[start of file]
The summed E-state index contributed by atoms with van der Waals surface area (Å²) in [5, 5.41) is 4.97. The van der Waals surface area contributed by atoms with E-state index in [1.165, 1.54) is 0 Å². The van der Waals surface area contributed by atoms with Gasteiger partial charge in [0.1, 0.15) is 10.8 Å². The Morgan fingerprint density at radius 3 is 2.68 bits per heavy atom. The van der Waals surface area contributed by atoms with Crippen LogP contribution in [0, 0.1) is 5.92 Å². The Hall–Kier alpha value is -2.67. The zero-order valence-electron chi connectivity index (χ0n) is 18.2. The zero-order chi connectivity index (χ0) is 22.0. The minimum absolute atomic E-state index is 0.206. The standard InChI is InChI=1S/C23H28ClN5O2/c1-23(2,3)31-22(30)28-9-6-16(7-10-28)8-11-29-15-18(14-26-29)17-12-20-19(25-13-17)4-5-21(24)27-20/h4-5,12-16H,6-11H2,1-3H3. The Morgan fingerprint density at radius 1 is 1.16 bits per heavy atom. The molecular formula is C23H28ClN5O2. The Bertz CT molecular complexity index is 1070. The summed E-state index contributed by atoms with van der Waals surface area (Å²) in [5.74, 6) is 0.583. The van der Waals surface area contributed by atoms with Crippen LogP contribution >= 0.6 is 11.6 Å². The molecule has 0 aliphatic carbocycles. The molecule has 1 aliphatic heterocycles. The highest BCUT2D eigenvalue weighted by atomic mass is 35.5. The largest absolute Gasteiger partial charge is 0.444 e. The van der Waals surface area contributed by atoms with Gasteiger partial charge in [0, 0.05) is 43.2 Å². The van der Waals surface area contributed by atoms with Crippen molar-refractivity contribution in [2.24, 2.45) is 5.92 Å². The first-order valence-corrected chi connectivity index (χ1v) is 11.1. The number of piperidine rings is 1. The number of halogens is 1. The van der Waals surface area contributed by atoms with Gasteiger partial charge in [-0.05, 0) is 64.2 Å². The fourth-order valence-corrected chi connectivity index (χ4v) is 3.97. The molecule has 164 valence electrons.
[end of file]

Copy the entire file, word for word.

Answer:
The summed E-state index contributed by atoms with van der Waals surface area (Å²) in [5, 5.41) is 4.97. The van der Waals surface area contributed by atoms with E-state index in [1.165, 1.54) is 0 Å². The van der Waals surface area contributed by atoms with Gasteiger partial charge in [0.1, 0.15) is 10.8 Å². The Morgan fingerprint density at radius 3 is 2.68 bits per heavy atom. The van der Waals surface area contributed by atoms with Crippen LogP contribution in [0, 0.1) is 5.92 Å². The Hall–Kier alpha value is -2.67. The zero-order valence-electron chi connectivity index (χ0n) is 18.2. The zero-order chi connectivity index (χ0) is 22.0. The minimum absolute atomic E-state index is 0.206. The standard InChI is InChI=1S/C23H28ClN5O2/c1-23(2,3)31-22(30)28-9-6-16(7-10-28)8-11-29-15-18(14-26-29)17-12-20-19(25-13-17)4-5-21(24)27-20/h4-5,12-16H,6-11H2,1-3H3. The Morgan fingerprint density at radius 1 is 1.16 bits per heavy atom. The molecular formula is C23H28ClN5O2. The Bertz CT molecular complexity index is 1070. The summed E-state index contributed by atoms with van der Waals surface area (Å²) in [5.74, 6) is 0.583. The van der Waals surface area contributed by atoms with Crippen LogP contribution >= 0.6 is 11.6 Å². The molecule has 0 aliphatic carbocycles. The molecule has 1 aliphatic heterocycles. The highest BCUT2D eigenvalue weighted by atomic mass is 35.5. The largest absolute Gasteiger partial charge is 0.444 e. The van der Waals surface area contributed by atoms with Gasteiger partial charge in [0, 0.05) is 43.2 Å². The van der Waals surface area contributed by atoms with Crippen molar-refractivity contribution in [2.24, 2.45) is 5.92 Å². The first-order valence-corrected chi connectivity index (χ1v) is 11.1. The number of piperidine rings is 1. The number of halogens is 1. The van der Waals surface area contributed by atoms with Gasteiger partial charge in [-0.05, 0) is 64.2 Å². The fourth-order valence-corrected chi connectivity index (χ4v) is 3.97. The molecule has 164 valence electrons.